With abundant precious natural resources such as coal, gold, copper, iron ore, natural gas and LNG, Australia has emerged as the new energy hub for global players and economies. The country is in the midst of a massive investment and expansion phase for its energy and resources products, mostly at the hands of private companies from Australia and abroad. The country has also emerged as the second most favoured destination for jobs after the United States in a recent survey. It promises to go a long way in catering to the sharply rising energy needs of emerging economies such as India and China and the rest of the Southeast Asian region.
Sujay Mehdudia caught up with Australia's Minister for Resources and Energy Martin Ferguson during a recent visit Down Under on the rise and rise of Australia. Excerpts:
How do you think will the imposition of the carbon tax regime from July 1, 2012, impact the investor confidence in Australia and will it deter foreign investors from coming in?
At the outset, I must make it clear that the Carbon Tax will have no impact whatsoever on the investment flows into the resources and minerals sector in Australia. The carbon tax was announced last year but investments have been coming in at a steady pace. Till now, nearly $430 billion has been committed in investment by companies from China, Japan, South Korea and even India. A sum of $170 billion alone has been committed for various LNG projects in Australia, including areas of Queensland, New South Wales and areas of copper, coal, uranium and iron ore.
Will the carbon tax push up cost of coal, LNG and iron ore to be exported from Australia?
There is absolutely no reason why the cost of coal, LNG, iron ore or gas would go up after the carbon tax comes in to force. The rationale behind the tax is that Australia's people, whose priced assets are being shipped abroad, should get some benefit out of the exploration of these assets and that is why the tax has been imposed. Ninty per cent of the tax will come from coal and iron ore and not from LNG as is being speculated. This tax will not apply to uranium. It will apply only to coal and iron ore. We have seen record commodity prices, far higher than anybody could have expected. Hence, we applied the new tax to get the one chance for the people of Australia to make a share of profits from these resources. Everything moves according to the demand and situation. Countries such as India and China are still growing at a reasonable pace. We will sell commodities according to demand and commercial prices. We are already having big contracts for supply of LNG and iron ore to countries such as China, Japan, South Korea and even India and we see no reason why this would slow down from July 1.
There are long-pending issues pertaining to the clearances in the oil and gas sector in India which has seen investments by some Australian companies also. Are you worried about these investments?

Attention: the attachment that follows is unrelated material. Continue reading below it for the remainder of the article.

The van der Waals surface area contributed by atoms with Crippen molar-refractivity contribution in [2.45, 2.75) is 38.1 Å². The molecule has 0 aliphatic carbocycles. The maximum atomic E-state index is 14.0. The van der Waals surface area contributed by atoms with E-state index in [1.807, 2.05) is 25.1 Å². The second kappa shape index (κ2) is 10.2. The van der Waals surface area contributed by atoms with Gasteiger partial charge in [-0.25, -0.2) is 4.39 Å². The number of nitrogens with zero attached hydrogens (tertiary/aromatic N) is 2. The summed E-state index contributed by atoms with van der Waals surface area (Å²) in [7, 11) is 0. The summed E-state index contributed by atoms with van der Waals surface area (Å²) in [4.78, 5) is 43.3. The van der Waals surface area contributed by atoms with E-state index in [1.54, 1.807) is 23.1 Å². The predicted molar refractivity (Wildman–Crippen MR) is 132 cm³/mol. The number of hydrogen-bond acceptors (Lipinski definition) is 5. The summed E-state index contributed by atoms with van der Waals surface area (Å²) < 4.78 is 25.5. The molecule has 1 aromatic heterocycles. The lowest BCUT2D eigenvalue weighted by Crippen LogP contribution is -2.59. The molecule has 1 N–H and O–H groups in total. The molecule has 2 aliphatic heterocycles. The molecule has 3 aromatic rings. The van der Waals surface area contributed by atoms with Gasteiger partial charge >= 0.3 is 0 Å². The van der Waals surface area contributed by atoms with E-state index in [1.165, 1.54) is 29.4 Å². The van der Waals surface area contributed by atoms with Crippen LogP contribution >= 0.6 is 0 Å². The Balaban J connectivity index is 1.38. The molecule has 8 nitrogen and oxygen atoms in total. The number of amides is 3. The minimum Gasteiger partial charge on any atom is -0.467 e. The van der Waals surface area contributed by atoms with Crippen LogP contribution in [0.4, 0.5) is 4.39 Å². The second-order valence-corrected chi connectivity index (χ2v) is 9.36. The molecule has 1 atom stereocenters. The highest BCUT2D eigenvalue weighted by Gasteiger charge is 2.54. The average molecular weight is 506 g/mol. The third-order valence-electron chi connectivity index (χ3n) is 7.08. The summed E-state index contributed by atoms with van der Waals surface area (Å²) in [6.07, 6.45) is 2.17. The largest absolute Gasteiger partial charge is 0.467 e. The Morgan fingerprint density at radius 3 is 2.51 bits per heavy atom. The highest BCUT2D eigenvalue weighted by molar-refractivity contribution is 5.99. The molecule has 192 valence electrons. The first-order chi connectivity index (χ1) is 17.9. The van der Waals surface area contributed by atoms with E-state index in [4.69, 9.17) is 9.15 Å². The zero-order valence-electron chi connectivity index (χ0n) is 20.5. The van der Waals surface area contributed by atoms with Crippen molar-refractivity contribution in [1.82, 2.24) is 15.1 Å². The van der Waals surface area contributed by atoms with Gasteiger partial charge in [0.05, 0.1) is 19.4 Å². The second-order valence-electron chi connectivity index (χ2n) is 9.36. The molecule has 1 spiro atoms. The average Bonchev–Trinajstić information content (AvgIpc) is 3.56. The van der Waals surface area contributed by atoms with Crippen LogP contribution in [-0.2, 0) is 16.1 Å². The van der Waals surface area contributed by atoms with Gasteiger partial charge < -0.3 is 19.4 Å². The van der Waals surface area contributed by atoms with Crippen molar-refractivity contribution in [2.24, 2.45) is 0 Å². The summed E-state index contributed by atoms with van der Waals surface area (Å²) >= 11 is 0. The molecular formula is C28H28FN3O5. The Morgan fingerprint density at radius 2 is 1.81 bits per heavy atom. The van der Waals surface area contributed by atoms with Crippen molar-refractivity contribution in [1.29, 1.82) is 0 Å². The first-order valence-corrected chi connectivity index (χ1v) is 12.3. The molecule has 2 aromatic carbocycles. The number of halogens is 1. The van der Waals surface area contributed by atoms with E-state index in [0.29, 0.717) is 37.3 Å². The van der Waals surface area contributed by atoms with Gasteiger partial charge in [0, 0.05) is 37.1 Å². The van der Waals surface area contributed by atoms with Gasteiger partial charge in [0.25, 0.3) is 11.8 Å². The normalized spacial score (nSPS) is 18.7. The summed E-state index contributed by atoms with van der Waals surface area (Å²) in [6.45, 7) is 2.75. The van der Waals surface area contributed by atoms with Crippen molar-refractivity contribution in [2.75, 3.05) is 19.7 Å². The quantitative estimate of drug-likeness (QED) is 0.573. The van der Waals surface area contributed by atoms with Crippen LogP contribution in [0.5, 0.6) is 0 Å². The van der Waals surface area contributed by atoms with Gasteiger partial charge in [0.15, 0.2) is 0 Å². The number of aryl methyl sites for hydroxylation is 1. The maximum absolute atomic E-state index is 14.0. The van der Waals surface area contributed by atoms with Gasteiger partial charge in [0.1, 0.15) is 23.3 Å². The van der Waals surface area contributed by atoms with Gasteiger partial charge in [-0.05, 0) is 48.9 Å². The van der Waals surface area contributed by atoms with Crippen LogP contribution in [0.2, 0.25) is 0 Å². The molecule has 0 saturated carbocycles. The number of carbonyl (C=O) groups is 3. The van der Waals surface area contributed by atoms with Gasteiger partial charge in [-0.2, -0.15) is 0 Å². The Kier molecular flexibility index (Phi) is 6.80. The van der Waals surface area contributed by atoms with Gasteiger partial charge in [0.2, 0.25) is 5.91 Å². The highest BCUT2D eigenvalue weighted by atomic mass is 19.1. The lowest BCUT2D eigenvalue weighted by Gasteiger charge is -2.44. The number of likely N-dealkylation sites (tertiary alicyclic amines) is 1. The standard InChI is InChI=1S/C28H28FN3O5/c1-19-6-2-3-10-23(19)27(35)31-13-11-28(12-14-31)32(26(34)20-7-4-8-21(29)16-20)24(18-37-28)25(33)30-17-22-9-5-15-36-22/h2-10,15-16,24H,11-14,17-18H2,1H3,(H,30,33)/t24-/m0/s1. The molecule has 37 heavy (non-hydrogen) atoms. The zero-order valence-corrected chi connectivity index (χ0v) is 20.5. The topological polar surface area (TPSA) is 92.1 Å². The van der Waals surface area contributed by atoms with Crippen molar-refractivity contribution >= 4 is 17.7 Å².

Why should we be worried about the investments being stuck. It is for the Indian government to worry as foreign investors are getting mixed signals as these oil and gas blocks were auctioned by the government to potential international customers after getting all clearances. Now the Ministry of Defence has some issues but they cannot just take back the given clearances like this. This does not work like this. As a friend of India, I would like to see more investments flowing on both sides and more partnerships flowering. We are there to meet the growing energy needs of India and other Asian countries and want a long-term partnership on the issue.
Could you spell out some of the major Indian investments that have come into Australia in the resources sector?
Indian companies have been quite active in the recent past. Two major Indian investments include the one by Hyderabad-based GVK group and another by the Adani group in some projects in New South Wales. The GVK group had acquired a stake in Hancock coal mines for $1.26 billion (Rs. 5,983.74 crore). The Adani group had acquired the Galilee Basin mines in Queensland and has successfully commenced mining exploration programme. It also involves the construction of a railway track for 400-500 km and the redevelopment of a port. I must make it clear that there are no environmental issues concerning the Adani group or GVK in Australia. The Tata group is involved in clean energy generation project with investment in a geothermal project with Australia's Origin Energy. During my recent visit to India, a lot of companies involved in mining, gas and resources held discussions and showed keen interest in investing in India.
What are the other areas Australia is looking to open up its resources sector for exploration purposes?
The government has drawn up a plan to turn the Latrobe Valley in Victoria into a major mining export hub, like the Pilbara in Western Australia. The valley had huge untapped potential to supply major offshore markets with brown coal. China, Japan and India all need energy security and are particularly keen on gaining access to brown coal. Victoria has the largest deposit of brown coal in the world after Russia.
Another sector we are looking at is the renewable energy sector. We will invest through R&D and offer innovation and technology to the world in the field of photovoltaic (PV) solar, geothermal, bio-mass and even wind energy. We have started, on an experimental basis, a wave energy project in Australia and this could prove to be a breakthrough technology for the future.